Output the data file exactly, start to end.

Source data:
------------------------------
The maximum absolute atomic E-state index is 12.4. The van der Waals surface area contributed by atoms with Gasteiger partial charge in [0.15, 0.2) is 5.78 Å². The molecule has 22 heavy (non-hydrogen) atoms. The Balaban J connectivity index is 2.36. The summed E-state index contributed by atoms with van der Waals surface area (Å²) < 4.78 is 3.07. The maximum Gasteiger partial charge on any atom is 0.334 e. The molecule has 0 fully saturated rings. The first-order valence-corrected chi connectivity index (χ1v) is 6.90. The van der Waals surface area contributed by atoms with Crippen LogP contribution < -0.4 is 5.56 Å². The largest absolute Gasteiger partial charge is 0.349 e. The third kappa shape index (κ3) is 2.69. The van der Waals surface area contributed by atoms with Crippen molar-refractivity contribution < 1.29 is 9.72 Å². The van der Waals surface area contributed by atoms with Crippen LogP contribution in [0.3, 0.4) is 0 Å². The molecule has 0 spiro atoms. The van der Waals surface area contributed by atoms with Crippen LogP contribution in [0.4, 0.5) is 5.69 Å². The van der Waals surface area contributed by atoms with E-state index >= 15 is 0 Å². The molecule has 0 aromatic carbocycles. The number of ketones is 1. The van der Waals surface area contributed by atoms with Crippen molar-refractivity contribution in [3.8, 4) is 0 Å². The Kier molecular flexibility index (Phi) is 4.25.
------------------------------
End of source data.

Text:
The maximum absolute atomic E-state index is 12.4. The van der Waals surface area contributed by atoms with Gasteiger partial charge in [0.15, 0.2) is 5.78 Å². The molecule has 22 heavy (non-hydrogen) atoms. The Balaban J connectivity index is 2.36. The summed E-state index contributed by atoms with van der Waals surface area (Å²) < 4.78 is 3.07. The maximum Gasteiger partial charge on any atom is 0.334 e. The molecule has 0 fully saturated rings. The first-order valence-corrected chi connectivity index (χ1v) is 6.90. The van der Waals surface area contributed by atoms with Crippen LogP contribution < -0.4 is 5.56 Å². The largest absolute Gasteiger partial charge is 0.349 e. The third kappa shape index (κ3) is 2.69. The van der Waals surface area contributed by atoms with Crippen molar-refractivity contribution < 1.29 is 9.72 Å². The van der Waals surface area contributed by atoms with Crippen LogP contribution in [0.3, 0.4) is 0 Å². The molecule has 0 spiro atoms. The van der Waals surface area contributed by atoms with Crippen LogP contribution in [0.4, 0.5) is 5.69 Å². The van der Waals surface area contributed by atoms with E-state index >= 15 is 0 Å². The molecule has 0 aromatic carbocycles. The number of ketones is 1. The van der Waals surface area contributed by atoms with Crippen molar-refractivity contribution in [3.8, 4) is 0 Å². The Kier molecular flexibility index (Phi) is 4.25.